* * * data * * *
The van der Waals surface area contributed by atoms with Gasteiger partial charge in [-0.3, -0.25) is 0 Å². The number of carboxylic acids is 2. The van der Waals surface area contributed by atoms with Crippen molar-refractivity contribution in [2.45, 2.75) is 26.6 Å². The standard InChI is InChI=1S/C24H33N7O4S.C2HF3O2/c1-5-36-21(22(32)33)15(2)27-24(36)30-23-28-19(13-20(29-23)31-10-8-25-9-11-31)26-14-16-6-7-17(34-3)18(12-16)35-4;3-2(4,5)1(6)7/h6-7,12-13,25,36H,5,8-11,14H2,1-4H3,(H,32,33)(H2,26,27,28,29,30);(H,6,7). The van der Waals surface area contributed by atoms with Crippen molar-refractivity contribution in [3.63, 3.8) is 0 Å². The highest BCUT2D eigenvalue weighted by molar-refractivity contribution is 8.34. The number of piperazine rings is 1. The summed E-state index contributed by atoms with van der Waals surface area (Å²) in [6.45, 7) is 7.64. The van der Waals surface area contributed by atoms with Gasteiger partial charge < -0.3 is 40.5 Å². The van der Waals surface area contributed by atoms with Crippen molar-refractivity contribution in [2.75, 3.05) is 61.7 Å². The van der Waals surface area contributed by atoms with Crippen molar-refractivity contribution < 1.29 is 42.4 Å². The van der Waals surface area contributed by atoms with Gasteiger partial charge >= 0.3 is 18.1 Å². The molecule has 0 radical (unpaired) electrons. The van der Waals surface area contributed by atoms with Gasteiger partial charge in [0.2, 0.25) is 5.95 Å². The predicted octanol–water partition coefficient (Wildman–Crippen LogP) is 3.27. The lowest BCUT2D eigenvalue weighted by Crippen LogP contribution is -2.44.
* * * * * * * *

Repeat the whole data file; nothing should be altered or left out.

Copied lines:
The van der Waals surface area contributed by atoms with Gasteiger partial charge in [-0.3, -0.25) is 0 Å². The number of carboxylic acids is 2. The van der Waals surface area contributed by atoms with Crippen molar-refractivity contribution in [2.45, 2.75) is 26.6 Å². The standard InChI is InChI=1S/C24H33N7O4S.C2HF3O2/c1-5-36-21(22(32)33)15(2)27-24(36)30-23-28-19(13-20(29-23)31-10-8-25-9-11-31)26-14-16-6-7-17(34-3)18(12-16)35-4;3-2(4,5)1(6)7/h6-7,12-13,25,36H,5,8-11,14H2,1-4H3,(H,32,33)(H2,26,27,28,29,30);(H,6,7). The van der Waals surface area contributed by atoms with Crippen molar-refractivity contribution in [3.63, 3.8) is 0 Å². The highest BCUT2D eigenvalue weighted by molar-refractivity contribution is 8.34. The number of piperazine rings is 1. The summed E-state index contributed by atoms with van der Waals surface area (Å²) in [6.45, 7) is 7.64. The van der Waals surface area contributed by atoms with Gasteiger partial charge < -0.3 is 40.5 Å². The van der Waals surface area contributed by atoms with Crippen molar-refractivity contribution in [2.75, 3.05) is 61.7 Å². The van der Waals surface area contributed by atoms with Crippen molar-refractivity contribution < 1.29 is 42.4 Å². The van der Waals surface area contributed by atoms with Gasteiger partial charge >= 0.3 is 18.1 Å². The molecule has 0 radical (unpaired) electrons. The van der Waals surface area contributed by atoms with Gasteiger partial charge in [0.2, 0.25) is 5.95 Å². The predicted octanol–water partition coefficient (Wildman–Crippen LogP) is 3.27. The lowest BCUT2D eigenvalue weighted by Crippen LogP contribution is -2.44.